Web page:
Fortunately, if many of the most pressing issues are addressed correctly and soon, there is marked room for improvement. In part, the challenge is about optimizing the distribution and use of a resource all people need. Today, some countries are nitrogen gluttons, using far more than enough to feed their citizens (with consequent public health problems from overconsumption). Others, such as those in sub-Saharan Africa, battle malnutrition that more fertilizer use could ameliorate (Sanchez 2002).
The challenge is also about efficiency: By targeting key points in the creation, transport, and use of reactive nitrogen, its benefits can be enhanced while the problems it gives rise to can be reduced. Opportunities for targeted management abound—for example, reactive nitrogen from waste gases produced during fossil-fuel combustion and from sewage can be removed. This is possible using current technologies. The opportunities also include improved efficiency of nutrient use in agriculture, which could be a win-win scenario: Multiple studies have now shown that this approach can be beneficial to both the environment and the financial bottom line (e.g., Matson et al. 1998).
And in part, the challenge is about redrawing boundary lines. Artificial accounting boundaries that do not capture the full effects of reactive nitrogen mask its true costs, and therefore prevent accurate assessments of the net benefits of a given use. When nitrogen, whether for agriculture or for industry, inevitably spills into nontarget arenas, those costs should be assessed and counted. Only then can scenarios for the most sustainable course of action be properly developed and implemented.
This is not to imply that a switch to more sustainable nitrogen use will come easily. There is no silver bullet. But many of the tools, ranging from technological solutions to policy instruments, already exist. In many cases, making those solutions a reality is hindered not by the lack of an option but by a lack of political will and an understanding of the magnitude of the problems.
It is both the urgency of those problems and the potential for their solution that motivated the formation of the International Nitrogen Initiative (INI; http://initrogen.org). The INI, sponsored by the Scientific Council on Problems in the Environment and the International Geosphere-Biosphere Program, comprises networks of scientists around the globe who are committed to furthering our understanding of a changing nitrogen cycle and communicating its importance to the world, as well as to helping solve the problems it is causing. Much like the case with climate change, achieving those goals requires a broadly interdisciplinary community of experts, ranging from research scientists, to land managers, to policymakers, to members of the private sector.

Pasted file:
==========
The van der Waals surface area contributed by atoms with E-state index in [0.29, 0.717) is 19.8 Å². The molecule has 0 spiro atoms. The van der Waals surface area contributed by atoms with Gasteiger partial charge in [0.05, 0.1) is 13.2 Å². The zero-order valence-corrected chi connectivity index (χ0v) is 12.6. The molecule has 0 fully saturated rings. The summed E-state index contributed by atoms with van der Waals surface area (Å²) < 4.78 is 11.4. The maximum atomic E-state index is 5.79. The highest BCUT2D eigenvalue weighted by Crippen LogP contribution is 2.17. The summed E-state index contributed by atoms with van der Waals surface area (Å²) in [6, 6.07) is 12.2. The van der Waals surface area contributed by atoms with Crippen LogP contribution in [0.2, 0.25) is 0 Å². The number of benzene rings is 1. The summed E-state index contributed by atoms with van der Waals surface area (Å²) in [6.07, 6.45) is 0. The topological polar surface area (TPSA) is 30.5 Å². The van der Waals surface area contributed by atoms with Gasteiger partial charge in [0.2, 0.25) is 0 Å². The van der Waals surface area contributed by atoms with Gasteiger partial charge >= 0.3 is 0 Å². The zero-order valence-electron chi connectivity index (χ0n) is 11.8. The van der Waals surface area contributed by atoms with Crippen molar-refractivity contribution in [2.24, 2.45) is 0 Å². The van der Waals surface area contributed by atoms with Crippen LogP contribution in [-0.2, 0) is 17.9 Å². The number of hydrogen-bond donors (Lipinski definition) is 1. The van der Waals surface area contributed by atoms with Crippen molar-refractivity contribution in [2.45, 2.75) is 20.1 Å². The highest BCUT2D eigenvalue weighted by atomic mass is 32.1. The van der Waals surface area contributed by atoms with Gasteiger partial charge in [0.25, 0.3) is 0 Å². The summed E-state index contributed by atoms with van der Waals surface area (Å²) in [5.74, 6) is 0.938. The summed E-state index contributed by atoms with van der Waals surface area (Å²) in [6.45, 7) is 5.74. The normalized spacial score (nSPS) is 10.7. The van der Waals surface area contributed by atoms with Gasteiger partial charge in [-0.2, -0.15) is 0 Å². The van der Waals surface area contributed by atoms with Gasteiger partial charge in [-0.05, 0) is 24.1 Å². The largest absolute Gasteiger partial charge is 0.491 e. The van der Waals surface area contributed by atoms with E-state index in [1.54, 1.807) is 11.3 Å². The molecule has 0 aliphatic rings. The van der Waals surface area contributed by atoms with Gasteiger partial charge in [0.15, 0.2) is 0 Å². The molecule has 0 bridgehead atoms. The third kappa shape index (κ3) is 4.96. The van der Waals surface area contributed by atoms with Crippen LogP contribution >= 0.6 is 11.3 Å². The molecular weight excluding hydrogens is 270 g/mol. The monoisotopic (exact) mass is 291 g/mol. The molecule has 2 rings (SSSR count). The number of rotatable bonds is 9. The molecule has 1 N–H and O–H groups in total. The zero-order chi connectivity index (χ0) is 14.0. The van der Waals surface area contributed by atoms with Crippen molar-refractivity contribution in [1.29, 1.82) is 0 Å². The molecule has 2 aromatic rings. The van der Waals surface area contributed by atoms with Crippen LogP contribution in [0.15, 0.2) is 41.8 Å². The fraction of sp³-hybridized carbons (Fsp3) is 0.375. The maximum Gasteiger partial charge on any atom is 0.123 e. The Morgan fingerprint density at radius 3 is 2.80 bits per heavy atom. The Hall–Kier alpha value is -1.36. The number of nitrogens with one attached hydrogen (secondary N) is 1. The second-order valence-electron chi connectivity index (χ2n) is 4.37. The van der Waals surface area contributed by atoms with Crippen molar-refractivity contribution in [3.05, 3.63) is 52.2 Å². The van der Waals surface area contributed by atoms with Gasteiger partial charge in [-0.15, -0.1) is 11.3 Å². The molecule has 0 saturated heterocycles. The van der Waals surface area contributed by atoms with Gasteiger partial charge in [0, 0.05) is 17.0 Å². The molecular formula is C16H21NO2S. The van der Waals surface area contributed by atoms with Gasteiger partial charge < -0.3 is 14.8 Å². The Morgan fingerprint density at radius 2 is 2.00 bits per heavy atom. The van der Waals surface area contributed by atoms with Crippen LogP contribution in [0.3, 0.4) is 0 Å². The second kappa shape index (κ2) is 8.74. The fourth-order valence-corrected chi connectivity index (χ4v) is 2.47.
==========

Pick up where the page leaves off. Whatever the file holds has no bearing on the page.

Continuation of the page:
The INI is forging such collaborations in several ways—for example, through its new efforts to launch a GNA. Though a successful GNA will be a substantial undertaking (and is additionally challenged by the need to consider the changing cycles of nitrogen and phosphorus jointly [Vitousek et al. 2009]), modern society faces increasingly pressing questions about managing reactive nitrogen. Making wise decisions requires information on the nature, extent, and pace of change in the nitrogen cycle; the threats such change may bring; and the options for mitigating them. A GNA makes that information more readily available to decisionmakers worldwide. Similarly, the INI is stressing the important but complicated role of reactive nitrogen in climate change. We are therefore forging new partnerships with the Intergovernmental Panel on Climate Change ( www.ipcc.ch), which is now working on its fifth assessment report. Our aim is to better quantify the ways in which a changing nitrogen cycle affects our climate. As members of the current INI Steering Committee, we invite anyone interested to join in our efforts.
No single group will solve the problems of nitrogen or capitalize on all its opportunities. But whether through the INI or other channels, more attention must be paid to an ever-accelerating nitrogen cycle and its burdens. The scale and pace of change are startling and worrisome: In only two generations, humans have become the dominant influence on global nitrogen cycling, and no slowdown is in sight. New approaches are urgently needed—indeed, they are fundamental to society's struggle to achieve environmental sustainability.
We are grateful to Will Wieder and Phil Taylor for comments on this essay, and to current and past members of the INI Steering Committee (Mark Sutton, Jim Galloway, Manbir Singh, John Freney, Bob Howarth, Jan Willem Erisman, Luiz Martinelli, Reynaldo Victoria, Zucong Cai, and Mateete Bekunda), as well as to many others in the nitrogen science community, for contributions to the points summarized here.